April 2009
Volume 50, Issue 13
ARVO Annual Meeting Abstract  |   April 2009
Eye Care Needs Assessment of Underserved Populations in Summit County, Ohio
Author Affiliations & Notes
  • A. Paturi
    Summa Health System Hospitals, Copley, Ohio
  • T. Albanese
    Summa Health System Hospitals, Copley, Ohio
  • Footnotes
    Commercial Relationships  A. Paturi, None; T. Albanese, None.
  • Footnotes
    Support  Summa Foundation Grant
Investigative Ophthalmology & Visual Science April 2009, Vol.50, 2501. doi:
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      A. Paturi, T. Albanese; Eye Care Needs Assessment of Underserved Populations in Summit County, Ohio. Invest. Ophthalmol. Vis. Sci. 2009;50(13):2501.

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      © ARVO (1962-2015); The Authors (2016-present)

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Purpose: : To identify the ophthalmic needs and barriers to ophthalmic care among different underserved and minority groups at risk for preventable causes of blindness in Summit County, Ohio.

Methods: : A non-randomized cross-section of underserved and minority groups in Summit County, Ohio were offered a self-administered 26 question survey in one of five languages. The survey was offered at one of three sites which included two churches and a free medical clinic. Demographic variables in addition to information such as the frequency of eye exams, transportation, insurance, source of primary health care, vision status, language, medical problems, and other barriers to care were assessed. Asians, Hispanics, African-Americans (AA), and Non-Hispanic Whites over the age of eighteen years were eligible to participate. The data was analyzed using descriptive statistics, Chi-square analysis, and Pearson Correlation (PC) coefficients.

Results: : 187 individuals participated in the survey. These included 82 Caucasians (non-Hispanic whites), 50 AA, 26 Hispanics, and 29 Asians. Ethnicity in all groups was self-reported. 77% of Hispanics, 66% of AA, 63% of Caucasians, and 59% of Asians reported dissatisfaction with their current level of vision overall. Over 52% within each group also reported changes in their vision. However, 50% percent of Hispanics had never received an eye exam, 48% of Asians and 42% of AA had received their last eye exam over two years ago. Caucasians were more likely to be older (PC=.187, p=.010), to have had more eye exams (PC=.190, p=.009), and more likely to have had a medical exam (PC=.233, p=.001) when compared with the other groups. Difficulty traveling to the doctor was also associated with having fewer eye exams (PC=.228, p=.002).73% of Hispanics and non-Hispanic whites had no health insurance, 56% of AA had no health insurance coverage while 69% of Asians had health insurance coverage. Older persons were more likely to have insurance through an employer, Medicare or Medicaid and younger persons were more likely to be without insurance (PC=.320).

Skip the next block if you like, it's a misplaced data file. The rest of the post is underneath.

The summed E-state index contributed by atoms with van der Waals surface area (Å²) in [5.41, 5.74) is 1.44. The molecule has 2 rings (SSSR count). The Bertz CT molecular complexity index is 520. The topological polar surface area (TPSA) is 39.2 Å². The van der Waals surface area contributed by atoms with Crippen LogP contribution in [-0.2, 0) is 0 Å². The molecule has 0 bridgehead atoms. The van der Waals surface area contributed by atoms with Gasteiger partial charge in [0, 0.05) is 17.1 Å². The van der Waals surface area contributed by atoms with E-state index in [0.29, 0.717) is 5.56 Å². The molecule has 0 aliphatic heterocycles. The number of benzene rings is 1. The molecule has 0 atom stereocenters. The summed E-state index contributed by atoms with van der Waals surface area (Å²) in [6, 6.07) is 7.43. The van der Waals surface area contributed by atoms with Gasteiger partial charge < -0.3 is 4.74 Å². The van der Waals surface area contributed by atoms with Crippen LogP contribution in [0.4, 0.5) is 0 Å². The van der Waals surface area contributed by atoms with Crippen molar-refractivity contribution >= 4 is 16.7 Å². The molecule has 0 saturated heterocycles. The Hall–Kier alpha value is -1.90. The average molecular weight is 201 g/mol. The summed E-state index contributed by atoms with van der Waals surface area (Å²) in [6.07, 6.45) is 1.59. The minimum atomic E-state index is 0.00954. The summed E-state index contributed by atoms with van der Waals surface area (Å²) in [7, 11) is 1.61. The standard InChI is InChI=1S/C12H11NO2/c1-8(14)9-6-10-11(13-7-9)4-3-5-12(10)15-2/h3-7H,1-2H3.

Conclusions: : This survey suggests that there are a large number of underserved and minority groups with visual complaints and limited access to ophthalmic care in Summit County, Ohio. Disparities also exist between groups of underserved populations. Caucasians are more likely to have access to medical and ophthalmic care than African-Americans, Asians, and Hispanics. This information can guide Public health officials, community organizations, and area health care facilities to implement and target programs that improve ophthalmic services, education, and access to care for groups at risk for preventable causes of blindness.

Keywords: clinical (human) or epidemiologic studies: health care delivery/economics/manpower • clinical (human) or epidemiologic studies: treatment/prevention assessment/controlled clinical trials • clinical (human) or epidemiologic studies: risk factor assessment 

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